Efficiently Computing Arbitrarily-Sized Robinson-Foulds Distance Matrices

  title={Efficiently Computing Arbitrarily-Sized Robinson-Foulds Distance Matrices},
  author={Seung-Jin Sul and Grant R. Brammer and Tiffani L. Williams},
In this paper, we introduce the HashRF(p,q) algorithm for computing RF matrices of large binary, evolutionary tree collections. The novelty of our algorithm is that it can be used to compute arbitrarily-sized (p×q) RF matrices without running into physical memory limitations. In this paper, we explore the performance of our HashRF(p,q) approach on 20,000 and 33,306 biological trees of 150 taxa and 567 taxa trees, respectively, collected from a Bayesian analysis. When computing the all-to-all RF… 
Fast hash -based algorithms for analyzing large collections of evolutionary trees
This thesis presents two fast algorithms— HashCS and HashRF —for analyzing large collections of evolutionary trees based on a novel hash table data structure, which provides a convenient and fast approach to store and access the bipartition information collected from the tree collections.
MrsRF: an efficient MapReduce algorithm for analyzing large collections of evolutionary trees
MrsRF (MapReduce Speeds up RF), a multi-core algorithm to generate a t × t Robinson-Foulds distance matrix between t trees using the MapReduce paradigm, is introduced, concluding that RF matrices play a critical role in developing techniques to summarize large collections of trees.
Efficient algorithms for comparing, storing, and sharing large collections of evolutionary trees
This dissertation created several efficient algorithms that allow biologists to easily compare, store and share tree collections over tens to hundreds of thousands of phylogenetic trees, and developed Noria, a novel version control system that allows biologists to seamlessly manage and share their phylogenetic analyses.
Efficient algorithms for phylogenetic post-analysis
This dissertation proposes bootstopping criteria which are designed to provide on-the-fly guidance for determining when enough bootstrap replicates have been reconstructed, and presents novel theory and efficient algorithms to identify rogue taxa, as well as a novel technique for interpreting the results.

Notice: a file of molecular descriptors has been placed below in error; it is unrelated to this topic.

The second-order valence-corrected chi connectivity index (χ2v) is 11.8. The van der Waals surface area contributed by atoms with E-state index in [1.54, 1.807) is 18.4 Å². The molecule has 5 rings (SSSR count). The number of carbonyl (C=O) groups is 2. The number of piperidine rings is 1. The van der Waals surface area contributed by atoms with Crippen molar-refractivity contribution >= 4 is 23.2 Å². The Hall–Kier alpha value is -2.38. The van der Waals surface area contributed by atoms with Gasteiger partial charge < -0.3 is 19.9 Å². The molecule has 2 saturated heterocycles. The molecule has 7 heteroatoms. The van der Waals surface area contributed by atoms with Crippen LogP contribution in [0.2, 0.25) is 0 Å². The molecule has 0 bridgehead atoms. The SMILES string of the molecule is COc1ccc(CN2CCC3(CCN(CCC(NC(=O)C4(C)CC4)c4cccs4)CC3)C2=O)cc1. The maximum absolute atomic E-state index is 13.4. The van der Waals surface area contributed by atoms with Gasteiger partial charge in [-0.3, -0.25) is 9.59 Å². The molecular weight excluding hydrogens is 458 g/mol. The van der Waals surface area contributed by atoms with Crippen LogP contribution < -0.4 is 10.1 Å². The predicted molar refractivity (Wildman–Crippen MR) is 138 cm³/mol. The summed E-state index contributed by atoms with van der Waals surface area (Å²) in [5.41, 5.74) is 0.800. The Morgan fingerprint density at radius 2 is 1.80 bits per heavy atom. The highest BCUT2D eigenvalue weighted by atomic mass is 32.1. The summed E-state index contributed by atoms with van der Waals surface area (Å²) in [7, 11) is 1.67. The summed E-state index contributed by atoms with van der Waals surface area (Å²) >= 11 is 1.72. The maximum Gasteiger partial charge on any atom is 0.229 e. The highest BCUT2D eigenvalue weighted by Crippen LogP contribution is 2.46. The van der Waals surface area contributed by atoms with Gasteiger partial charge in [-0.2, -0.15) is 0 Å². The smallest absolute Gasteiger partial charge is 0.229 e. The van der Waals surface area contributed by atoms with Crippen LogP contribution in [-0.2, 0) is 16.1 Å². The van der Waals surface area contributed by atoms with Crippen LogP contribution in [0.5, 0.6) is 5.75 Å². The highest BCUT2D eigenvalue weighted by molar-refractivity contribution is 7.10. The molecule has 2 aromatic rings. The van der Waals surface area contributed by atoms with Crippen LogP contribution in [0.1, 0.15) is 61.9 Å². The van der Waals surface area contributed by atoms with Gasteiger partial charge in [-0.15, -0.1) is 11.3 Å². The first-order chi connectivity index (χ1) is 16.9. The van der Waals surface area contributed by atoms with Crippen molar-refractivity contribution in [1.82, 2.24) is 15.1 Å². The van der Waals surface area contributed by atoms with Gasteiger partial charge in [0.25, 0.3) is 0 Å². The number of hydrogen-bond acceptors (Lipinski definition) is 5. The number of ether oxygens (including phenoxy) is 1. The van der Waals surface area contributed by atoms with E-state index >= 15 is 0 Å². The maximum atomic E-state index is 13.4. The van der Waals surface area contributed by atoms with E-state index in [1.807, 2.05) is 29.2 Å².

How Many Bootstrap Replicates Are Necessary?
This paper proposes stopping criteria, that is, thresholds computed at runtime to determine when enough replicates have been generated, and reports on the first large-scale experimental study to assess the effect of the number of replicates on the quality of support values, including the performance of the proposed criteria.
Big Cat Phylogenies, Consensus Trees, and Computational Thinking
The pantherine cats provide a small, relevant example to explore the computational techniques for constructing consensus trees, and it is the hope that life scientists enjoy peeking under the computational hood of consensus tree construction and share their positive experiences with others in their community.
Using tree diversity to compare phylogenetic heuristics
This work develops new techniques to evaluate phylogenetic heuristics based on both tree scores and topologies to compare Pauprat and Rec-I-DCM3, two popular Maximum Parsimony search algorithms and shows that there is value to comparing heuristic beyond the parsimony scores that they find.
Accurate simulation of large collections of phylogenetic trees
  • Suzanne J. Matthews
  • Biology
    2015 IEEE International Conference on Bioinformatics and Biomedicine (BIBM)
  • 2015